Roasted Edamame with Chickpeas make a tasty replacement for chips, crackers, pretzels, or whatever else you may normally snack on throughout your day. If you think that sounds boring, a liberal covering of will shock and surprise. Also try with Creole Seasoning or Shawarma Seasoning to keep things exciting.
What Is Edamame?
You mean those aren’t lima beans? No, they’re actually green soybeans, as in the stuff used to make tofu and protein powder. Commonly eaten in Japan and China, they are usually boiled in saltwater and served as a snack. They became commonly known in America by the Japanese name of the dish (pronounced eh-duh-MAA-may), rather than “boiled soybeans with a bit of salted added”, for obvious reasons.
For those trying to cut the empty calories from that bag of potato chips that seems to always be calling your name, nuts are usually the first choice. Now, please don’t misunderstand me…. I LOVE cashews. In fact, I just bought a 2lb bag. I’m currently developing three recipes with cashews, and I think tomorrow I might get some honey roasted ones for a post-gym snack…
Are Nuts Good For You?
Anyways. Nuts are great; they contain plenty of healthy fats, which are important, despite our low-fat preferring culture, are low in carbohydrates, which Americans tend to have too many of, and are filled with various vitamins and minerals. They are also a great dense source of calories, which make them a great addition to your breakfast, or a quick high-powered snack for energy to finish your day. To conclude, nuts are great… In moderation.
Are Beans Good For You?
So how about a snack you can mindlessly eat a bowl of while binge watching and scrolling through Instagram without having to stress over later? Well, I’ve got your answer right here. A cup of roasted edamame PLUS a cup of roasted chickpeas has under 500 calories, 32 grams of protein, and 20 grams of fiber, which is 80% of your recommended daily value.
Is Edamame Healthy?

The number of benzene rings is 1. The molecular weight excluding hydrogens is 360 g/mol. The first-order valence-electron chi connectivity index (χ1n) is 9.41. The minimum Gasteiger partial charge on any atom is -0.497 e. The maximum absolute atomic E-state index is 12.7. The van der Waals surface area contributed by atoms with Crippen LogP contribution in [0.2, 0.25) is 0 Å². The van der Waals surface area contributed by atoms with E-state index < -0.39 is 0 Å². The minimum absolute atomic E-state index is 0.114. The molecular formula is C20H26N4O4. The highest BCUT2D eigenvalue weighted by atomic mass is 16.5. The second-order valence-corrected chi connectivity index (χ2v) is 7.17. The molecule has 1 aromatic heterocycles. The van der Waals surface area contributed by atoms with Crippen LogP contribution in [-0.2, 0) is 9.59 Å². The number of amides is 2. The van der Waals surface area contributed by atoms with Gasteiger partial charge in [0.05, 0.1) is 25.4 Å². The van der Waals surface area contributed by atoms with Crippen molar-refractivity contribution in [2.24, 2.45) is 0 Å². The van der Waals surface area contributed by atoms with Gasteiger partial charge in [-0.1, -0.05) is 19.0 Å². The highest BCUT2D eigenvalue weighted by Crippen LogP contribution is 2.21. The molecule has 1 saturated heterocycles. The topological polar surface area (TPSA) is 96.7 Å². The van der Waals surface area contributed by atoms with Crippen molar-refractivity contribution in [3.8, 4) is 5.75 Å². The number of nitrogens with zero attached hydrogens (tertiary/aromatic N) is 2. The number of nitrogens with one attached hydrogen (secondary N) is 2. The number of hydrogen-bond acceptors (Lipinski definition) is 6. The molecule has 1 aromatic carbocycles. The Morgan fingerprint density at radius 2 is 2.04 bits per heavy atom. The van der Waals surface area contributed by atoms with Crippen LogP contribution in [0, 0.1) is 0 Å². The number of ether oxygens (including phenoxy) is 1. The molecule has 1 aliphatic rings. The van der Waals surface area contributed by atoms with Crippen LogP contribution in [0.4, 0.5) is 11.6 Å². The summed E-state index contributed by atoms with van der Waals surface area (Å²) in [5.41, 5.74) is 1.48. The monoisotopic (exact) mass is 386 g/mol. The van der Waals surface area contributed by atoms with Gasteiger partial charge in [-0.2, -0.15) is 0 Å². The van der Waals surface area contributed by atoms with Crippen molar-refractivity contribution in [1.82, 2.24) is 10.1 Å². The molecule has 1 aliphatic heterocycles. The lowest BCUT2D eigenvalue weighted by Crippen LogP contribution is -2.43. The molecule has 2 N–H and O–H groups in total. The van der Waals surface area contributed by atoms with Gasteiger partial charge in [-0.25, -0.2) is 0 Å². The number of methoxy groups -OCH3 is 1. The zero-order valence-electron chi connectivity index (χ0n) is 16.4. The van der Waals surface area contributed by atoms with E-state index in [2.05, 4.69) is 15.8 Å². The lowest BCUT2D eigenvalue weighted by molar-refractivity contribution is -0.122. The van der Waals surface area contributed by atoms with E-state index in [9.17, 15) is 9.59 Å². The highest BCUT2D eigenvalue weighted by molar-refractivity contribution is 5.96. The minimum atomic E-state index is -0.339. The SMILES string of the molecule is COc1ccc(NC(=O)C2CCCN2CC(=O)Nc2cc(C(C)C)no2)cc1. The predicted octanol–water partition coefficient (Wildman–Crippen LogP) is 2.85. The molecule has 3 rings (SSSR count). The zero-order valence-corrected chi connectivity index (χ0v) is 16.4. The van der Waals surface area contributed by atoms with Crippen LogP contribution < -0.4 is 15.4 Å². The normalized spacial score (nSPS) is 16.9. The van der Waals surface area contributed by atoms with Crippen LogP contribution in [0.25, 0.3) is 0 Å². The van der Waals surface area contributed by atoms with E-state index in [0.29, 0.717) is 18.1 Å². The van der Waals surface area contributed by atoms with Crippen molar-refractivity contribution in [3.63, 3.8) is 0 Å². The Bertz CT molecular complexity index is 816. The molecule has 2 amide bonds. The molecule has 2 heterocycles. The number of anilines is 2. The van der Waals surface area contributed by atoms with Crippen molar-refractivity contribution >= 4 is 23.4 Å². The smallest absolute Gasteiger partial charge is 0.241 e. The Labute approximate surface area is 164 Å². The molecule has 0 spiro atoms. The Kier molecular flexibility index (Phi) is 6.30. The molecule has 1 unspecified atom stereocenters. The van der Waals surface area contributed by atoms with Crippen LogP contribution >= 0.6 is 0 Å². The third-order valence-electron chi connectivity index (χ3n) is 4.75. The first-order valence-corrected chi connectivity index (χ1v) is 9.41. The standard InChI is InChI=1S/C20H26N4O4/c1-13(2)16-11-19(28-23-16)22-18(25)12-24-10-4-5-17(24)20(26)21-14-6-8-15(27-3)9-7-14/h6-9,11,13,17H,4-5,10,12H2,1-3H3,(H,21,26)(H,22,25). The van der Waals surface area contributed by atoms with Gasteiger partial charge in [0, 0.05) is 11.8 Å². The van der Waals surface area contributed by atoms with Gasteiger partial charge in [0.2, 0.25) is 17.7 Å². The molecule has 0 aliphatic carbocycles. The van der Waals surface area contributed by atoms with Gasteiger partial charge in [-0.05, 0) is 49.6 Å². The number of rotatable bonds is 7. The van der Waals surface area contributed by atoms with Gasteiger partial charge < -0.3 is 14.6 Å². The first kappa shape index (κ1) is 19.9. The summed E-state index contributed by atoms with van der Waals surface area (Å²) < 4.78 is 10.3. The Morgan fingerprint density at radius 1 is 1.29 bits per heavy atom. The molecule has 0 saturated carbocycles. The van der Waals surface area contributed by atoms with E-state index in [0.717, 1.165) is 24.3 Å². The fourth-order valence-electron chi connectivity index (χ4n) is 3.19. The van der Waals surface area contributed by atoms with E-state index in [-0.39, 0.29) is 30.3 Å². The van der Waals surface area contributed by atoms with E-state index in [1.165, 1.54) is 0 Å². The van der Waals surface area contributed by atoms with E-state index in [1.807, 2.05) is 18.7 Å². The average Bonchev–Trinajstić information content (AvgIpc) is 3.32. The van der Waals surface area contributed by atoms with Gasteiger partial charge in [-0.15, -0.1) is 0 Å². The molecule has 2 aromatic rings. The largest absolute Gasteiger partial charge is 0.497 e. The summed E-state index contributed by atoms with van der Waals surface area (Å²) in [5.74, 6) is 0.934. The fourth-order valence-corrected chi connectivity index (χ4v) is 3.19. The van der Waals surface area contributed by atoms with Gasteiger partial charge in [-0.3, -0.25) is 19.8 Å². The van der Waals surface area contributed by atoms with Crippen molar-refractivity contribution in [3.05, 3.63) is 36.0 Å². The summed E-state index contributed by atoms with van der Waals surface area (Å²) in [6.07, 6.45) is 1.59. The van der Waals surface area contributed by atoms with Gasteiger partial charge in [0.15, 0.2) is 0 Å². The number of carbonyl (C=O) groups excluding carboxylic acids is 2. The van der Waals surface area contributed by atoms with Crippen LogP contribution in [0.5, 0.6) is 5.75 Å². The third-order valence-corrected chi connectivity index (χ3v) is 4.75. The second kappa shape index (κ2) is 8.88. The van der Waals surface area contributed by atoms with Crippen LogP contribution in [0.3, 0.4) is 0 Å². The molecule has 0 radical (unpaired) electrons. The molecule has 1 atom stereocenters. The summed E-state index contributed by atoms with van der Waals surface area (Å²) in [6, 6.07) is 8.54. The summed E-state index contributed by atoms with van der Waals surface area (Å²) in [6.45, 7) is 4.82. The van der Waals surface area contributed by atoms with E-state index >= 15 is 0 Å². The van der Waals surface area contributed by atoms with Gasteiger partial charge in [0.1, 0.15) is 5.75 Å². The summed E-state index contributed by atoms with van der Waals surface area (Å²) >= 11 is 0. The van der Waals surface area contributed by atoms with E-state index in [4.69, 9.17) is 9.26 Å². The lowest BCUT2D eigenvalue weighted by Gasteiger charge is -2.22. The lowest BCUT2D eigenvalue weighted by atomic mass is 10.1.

This means that you probably wouldn’t be able to finish two cups, because fiber and protein make you feel full, and if you DO manage, you’ll be eating a very healthy meal. Edamame and chickpeas (garbanzo beans for you proper folk and any Ari Lennox fans) are an AMAZING source of folate (pregnant people, eat up!), and also are good sources of vitamin K, a couple other B vitamins, iron, potassium, magnesium, phosphorus, zinc, copper, and manganese. Read more about edamame nutrition and edamame benefits here and here.
How To Cook Edamame?
I buy frozen shelled edamame from Trader Joe’s or Publix, with other frozen veggies. You can also find edamame at most other grocery stores, and definitely at Asian or international groceries. They come either in shell, which is usually easier to find, or pre-shelled. They aren’t difficult to shell at all, quite similar to green peas, if that is all you can find.
I use canned chickpeas, because I don’t plan more than approximately two minutes ahead. If you use dried, soak and cook them as well.
Place your edamame in a colander and run under warm water for a minute or so. At this point, you can also add your can or cooked chickpeas, then leave the colander to drain into a container or your sink for about 10-15 minutes. Place into a bowl and add oil, spice mix, and salt to taste. Arrange on two cookie sheets covered with parchment paper or a silicone baking mat, and bake for 45 minutes, gently shaking the pan halfway.
A note: This recipe is salt to taste. Everyone’s sodium requirements and preferences are unique. The seasoning mix also has salt added, not much (in my opinion), but you can omit it if you have concerns. For reference, I added two teaspoons, but I like my food well salted. I would recommend stirring in 1/2 teaspoon at a time and tasting.
Other Snacks To Try:
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- 246 kcal / 1028 kJ
- 9 g
- 14 g
- 25 g
- 20 min
- 45 min
- Ready in:
- 1 h 5 min
- Preheat oven to 400° F.
- Place your edamame in a colander and run under warm water for a minute or so. At this point, you can also add your can or cooked chickpeas, then leave the colander to drain into a container or your sink for about 10-15 minutes.
- Place into a bowl and add oil, spice mix, and salt to taste. Arrange on two cookie sheets covered with parchment paper or a silicone mat, and bake for 45 minutes, gently shaking the pan halfway. Check to see if they have reached your desired texture, and bake in 5 minute increments if not.
- Store in a paper bag or other breathable container for a few days. If you put this recipe in a Tupperware or similar container, they'll become soggy quicker.